Second, it seems we rarely even attempt to try and see things from God’s angle. We see our own situations, many of them confusing, and we wonder why the Lord doesn’t just step in and fix all the crud. However, none of us has the full picture, as God does – which is why we are continually invited to pray for wisdom, to see our life, relationships, and circumstances from a divine perspective. (James 1:2-5)
The prophet Isaiah, along with the other prophets, proclaims a double message of judgment and deliverance. Indeed, it appears there is a continual rhythm of identifying guilt and giving grace throughout a large chunk of the Old Testament.
And that is perhaps where we need to pay attention. People have a great predilection for saying and doing things (or failing to say and do things) which bring guilt. Our guilty actions and inactions are not okay; they cannot simply be dismissed as stuff that people do, as if we were just silly folks who don’t know any better.
Maybe we would like to view God as some geriatric grandfather who lets everyone do what they want, but that’s not the God we get in the Bible.
No, our words and actions have real impact and consequences for others. And the Lord is a real force to contend with, for whom we cannot escape nor ignore for long.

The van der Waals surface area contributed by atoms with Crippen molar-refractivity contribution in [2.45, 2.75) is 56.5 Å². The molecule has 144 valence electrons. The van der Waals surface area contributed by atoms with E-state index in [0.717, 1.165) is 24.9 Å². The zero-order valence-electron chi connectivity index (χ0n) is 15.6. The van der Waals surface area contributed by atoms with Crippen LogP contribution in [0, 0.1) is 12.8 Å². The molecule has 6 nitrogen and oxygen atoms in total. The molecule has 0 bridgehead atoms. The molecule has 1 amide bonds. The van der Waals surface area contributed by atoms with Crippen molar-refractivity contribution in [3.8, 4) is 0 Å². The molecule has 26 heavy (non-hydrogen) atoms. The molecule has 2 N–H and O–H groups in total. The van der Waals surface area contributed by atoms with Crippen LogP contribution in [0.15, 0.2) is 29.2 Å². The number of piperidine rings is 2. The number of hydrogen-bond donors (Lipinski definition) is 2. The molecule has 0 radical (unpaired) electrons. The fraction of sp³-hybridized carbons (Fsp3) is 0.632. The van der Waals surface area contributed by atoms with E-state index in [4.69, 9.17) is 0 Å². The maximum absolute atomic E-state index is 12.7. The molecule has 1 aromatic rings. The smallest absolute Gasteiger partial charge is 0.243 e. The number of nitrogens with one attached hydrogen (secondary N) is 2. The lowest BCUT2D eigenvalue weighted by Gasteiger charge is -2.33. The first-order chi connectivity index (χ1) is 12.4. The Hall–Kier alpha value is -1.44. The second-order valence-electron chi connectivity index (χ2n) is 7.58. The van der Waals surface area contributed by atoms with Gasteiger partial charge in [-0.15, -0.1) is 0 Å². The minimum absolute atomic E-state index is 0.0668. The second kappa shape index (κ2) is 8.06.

In Isaiah’s day, the people were called to account for their abject callousness toward their fellow humanity. God’s commands all have to do with living in harmony with creation. Chaos, disorder, and systemic evil result whenever the creature rebels against the Creator by trying to be a little god of their own making – taking the perspective of using people rather than serving them.
The Lord will have none of it; God will intervene. Hence, the judgment portions of Scripture. Yet, because God is gracious and loving, the judgment doesn’t last forever; mercy takes hold and overwhelms the guilty sinner.
If we could understand everything God does or doesn’t do, then God wouldn’t be God. But the very fact that God is mysterious, and in some ways unknowable, tells us that there is indeed a God.
Our task is not to take over God’s job because the Lord isn’t doing what we want. Our mandate is to reflect the image of God placed within us by loving the Lord and loving our neighbor as ourselves.
Yes, we are all guilty of a great many things. Yet, grace always has the last word, and not judgment. This, then, gives way to a life of gratitude that has learned to sync one’s heart with the heart of God.
Catch-22’s are certainly maddening… if we are truly in one to begin with. It could be that we just haven’t yet gained a different perspective on our situation, learned to accept it, and made the choice to live in harmony with the world as it is, rather than the world as we think it ought to be.
Most merciful God, we confess that we have sinned against you in thought, word, and deed, by what we have done, and by what we have left undone. We have not loved you with our whole heart; we have not loved our neighbors as ourselves. We are truly sorry and we humbly repent. For the sake of your Son Jesus Christ, have mercy on us and forgive us; that we may delight in your will, and walk in your ways, to the glory of your Name. Amen.